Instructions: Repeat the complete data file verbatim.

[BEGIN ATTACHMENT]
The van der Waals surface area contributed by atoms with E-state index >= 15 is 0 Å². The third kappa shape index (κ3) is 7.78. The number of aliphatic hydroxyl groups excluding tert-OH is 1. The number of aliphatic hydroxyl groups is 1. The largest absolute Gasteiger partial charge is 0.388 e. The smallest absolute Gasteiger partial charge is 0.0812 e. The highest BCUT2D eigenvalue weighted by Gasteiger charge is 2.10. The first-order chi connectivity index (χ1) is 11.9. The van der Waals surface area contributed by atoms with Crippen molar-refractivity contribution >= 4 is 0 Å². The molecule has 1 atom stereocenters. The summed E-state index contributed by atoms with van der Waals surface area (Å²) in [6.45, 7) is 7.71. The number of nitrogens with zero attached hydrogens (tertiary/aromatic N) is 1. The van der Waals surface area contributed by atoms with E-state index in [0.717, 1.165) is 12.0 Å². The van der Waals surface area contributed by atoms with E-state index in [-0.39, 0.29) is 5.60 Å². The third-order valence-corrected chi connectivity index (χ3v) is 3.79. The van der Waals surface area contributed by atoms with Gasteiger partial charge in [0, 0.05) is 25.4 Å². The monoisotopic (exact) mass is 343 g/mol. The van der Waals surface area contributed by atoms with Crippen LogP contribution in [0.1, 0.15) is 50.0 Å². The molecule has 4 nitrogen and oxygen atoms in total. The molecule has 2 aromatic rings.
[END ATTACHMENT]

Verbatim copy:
The van der Waals surface area contributed by atoms with E-state index >= 15 is 0 Å². The third kappa shape index (κ3) is 7.78. The number of aliphatic hydroxyl groups excluding tert-OH is 1. The number of aliphatic hydroxyl groups is 1. The largest absolute Gasteiger partial charge is 0.388 e. The smallest absolute Gasteiger partial charge is 0.0812 e. The highest BCUT2D eigenvalue weighted by Gasteiger charge is 2.10. The first-order chi connectivity index (χ1) is 11.9. The van der Waals surface area contributed by atoms with Crippen molar-refractivity contribution >= 4 is 0 Å². The molecule has 1 atom stereocenters. The summed E-state index contributed by atoms with van der Waals surface area (Å²) in [6.45, 7) is 7.71. The number of nitrogens with zero attached hydrogens (tertiary/aromatic N) is 1. The van der Waals surface area contributed by atoms with E-state index in [0.717, 1.165) is 12.0 Å². The van der Waals surface area contributed by atoms with E-state index in [-0.39, 0.29) is 5.60 Å². The third-order valence-corrected chi connectivity index (χ3v) is 3.79. The van der Waals surface area contributed by atoms with Gasteiger partial charge in [0, 0.05) is 25.4 Å². The monoisotopic (exact) mass is 343 g/mol. The van der Waals surface area contributed by atoms with Crippen LogP contribution in [0.1, 0.15) is 50.0 Å². The molecule has 4 nitrogen and oxygen atoms in total. The molecule has 2 aromatic rings.